MXA RACE TEST: THE REAL TEST OF THE 2019 KTM 125SX TWO-STROKE
Q: FIRST AND FOREMOST, IS THE 2019 KTM 125SX BETTER THAN THE 2018 KTM 125SX?
A: MXA’s biggest complaint with the KTM 125SX started when KTM switched from the Keihin PWK 38mm carb to the Mikuni TMX 38mm carburetor in 2017. All was peachy keen in 2016 with the Keihin, the all-new WP AER forks and the potent engine. We had no complaints. We guess KTM didn’t like that we had nothing to complain about, so they decided to switch to the Mikuni carb system and asked us to run an oddball 60:1 gas/oil fuel mixture. Maybe it was just us, but it seemed like the sudden request to go from our traditional 40:1 to 60:1 was some kind of last-ditch Band-Aid fix. It was as bipolar as Dr. Jekyll and Mr. Hyde. For 2018, KTM set the premix ratio back to 40:1 and installed jetting that is in the ballpark, with a little tuning. For 2019, KTM figured out the jetting and massaged the engine and suspension to make the 2019 KTM 125SX superior to the 2018 KTM 125SX.The best handling trait of an under-200-pound KTM 125SX is that you can throw it around and still be strong enough to bring it back from the edge.
Q: WHAT CHANGES WERE MADE TO THE 2019 KTM 125SX?
A: The entire KTM SX fleet had across-the-board changes for 2019. There were updates to the frame, airbox, swingarm, bodywork, seat shape, transmission, fuel tank and suspension components. Specific to the KTM 125SX and 150SX, the engines and exhausts were refined for 2019. Here is a quick hit list of 2019 changes:
(1) Frame. The frame offers the same geometry as in 2018. There were frame changes made to alter the frame’s flex characteristics. Torsional stiffness was increased by 10 percent and longitudinal stiffness by 2 percent. KTM did this by increasing the O.D. of the frame’s cross-brace and reengineering the head tube gusseting.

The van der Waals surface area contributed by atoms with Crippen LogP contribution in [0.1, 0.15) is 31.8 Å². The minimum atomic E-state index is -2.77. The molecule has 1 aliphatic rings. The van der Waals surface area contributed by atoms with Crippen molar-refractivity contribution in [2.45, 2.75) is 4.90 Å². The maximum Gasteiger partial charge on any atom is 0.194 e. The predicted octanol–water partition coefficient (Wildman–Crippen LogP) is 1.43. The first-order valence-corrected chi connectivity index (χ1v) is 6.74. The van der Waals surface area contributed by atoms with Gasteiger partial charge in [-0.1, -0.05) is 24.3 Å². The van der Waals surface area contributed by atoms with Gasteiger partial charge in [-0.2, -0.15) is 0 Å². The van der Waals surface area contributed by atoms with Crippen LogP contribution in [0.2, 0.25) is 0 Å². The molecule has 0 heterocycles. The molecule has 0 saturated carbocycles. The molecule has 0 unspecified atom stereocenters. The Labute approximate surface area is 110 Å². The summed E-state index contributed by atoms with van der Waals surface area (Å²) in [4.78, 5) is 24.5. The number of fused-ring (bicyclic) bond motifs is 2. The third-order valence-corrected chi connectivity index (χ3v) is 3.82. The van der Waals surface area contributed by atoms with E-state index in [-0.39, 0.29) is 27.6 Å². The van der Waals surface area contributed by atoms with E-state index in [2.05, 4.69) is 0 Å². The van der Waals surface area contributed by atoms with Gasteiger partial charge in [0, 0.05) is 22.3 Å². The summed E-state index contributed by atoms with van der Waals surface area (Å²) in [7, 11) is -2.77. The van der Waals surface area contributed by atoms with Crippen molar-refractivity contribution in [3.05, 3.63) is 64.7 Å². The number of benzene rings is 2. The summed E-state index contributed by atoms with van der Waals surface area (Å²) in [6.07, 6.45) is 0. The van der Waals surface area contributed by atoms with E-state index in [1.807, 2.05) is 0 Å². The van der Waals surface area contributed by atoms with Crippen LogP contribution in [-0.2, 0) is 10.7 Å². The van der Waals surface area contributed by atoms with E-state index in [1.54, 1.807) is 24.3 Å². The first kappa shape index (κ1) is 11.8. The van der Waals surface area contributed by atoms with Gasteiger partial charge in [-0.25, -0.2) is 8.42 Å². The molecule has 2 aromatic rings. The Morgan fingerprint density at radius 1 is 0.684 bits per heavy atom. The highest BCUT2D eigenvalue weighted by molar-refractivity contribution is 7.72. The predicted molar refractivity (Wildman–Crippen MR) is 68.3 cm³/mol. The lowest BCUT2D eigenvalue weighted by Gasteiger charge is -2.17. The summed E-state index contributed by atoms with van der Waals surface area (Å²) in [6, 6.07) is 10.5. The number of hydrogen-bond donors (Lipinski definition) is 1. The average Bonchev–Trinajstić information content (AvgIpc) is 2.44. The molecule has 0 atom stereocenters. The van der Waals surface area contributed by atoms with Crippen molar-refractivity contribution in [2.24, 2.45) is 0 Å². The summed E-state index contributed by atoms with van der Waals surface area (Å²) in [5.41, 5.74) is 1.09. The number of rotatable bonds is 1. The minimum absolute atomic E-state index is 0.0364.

(2) Subframe. The subframe is 40mm longer and lighter.
(3) Engine. The cylinder has a new layout for the exhaust port, and the upper corner of the port is now CNC-milled to ensure more accurate port timing and improved interaction with the updated power valve.
(4) Clutch. The 2019 125SX got the new DS clutch (Diaphragm System). The DS clutch has a cup-shaped Belleville washer replacing the five coil springs. The 2019 250SXF and 350SXF also get the DS clutch, whereas the 250SX and 450SXF use the DDS clutch (Damped Diaphragm System). The DDS clutch has six rubber dampers to cushion the jolt of the more powerful engines.
(5) Seat. The seat offers more foam in the middle of the saddle to create a flatter, rounder and taller seat.
(6) Airbox. The airbox mimics Husky’s restricted airflow. Additionally, the intake snorkel is also straighter.
(7) Fuel tank. The polyethylene tank has been redesigned, although it still has the same 1.85-gallon capacity.
(8) Exhaust. The two-stroke pipe and silencer have been redesigned. The pipe is manufactured using 3-D stamping technology to get an optimized shape. The molded plastic silencer hanger bracket from 2018 has been changed to old-school welded aluminum brackets.
(9) Swingarm. The longer rear swingarm slots allow the rear wheel to be moved rearward an additional 5mm.
(10) Kick starter. KTM reinforced the seat of the kickstarter’s intermediate gear for reliability purposes.
(11) Clutch cover. The clutch cover is narrower, reducing engine width by 10mm.
(12) Suspension. The fork’s piston rods, rebound spring and guide springs are revised. The suggested clicker settings are also updated on the fork and shock for 2019.
(13) Triple clamp. The top clamp is wider in the front by 5mm and is more rigid than it was in 2018.
(14) Radiators. The radiators are more efficient thanks to a slimmer shape, 12mm-lower mounting and 4mm-larger cross-over tubes. The 2019 cooling system holds 11 percent more coolant.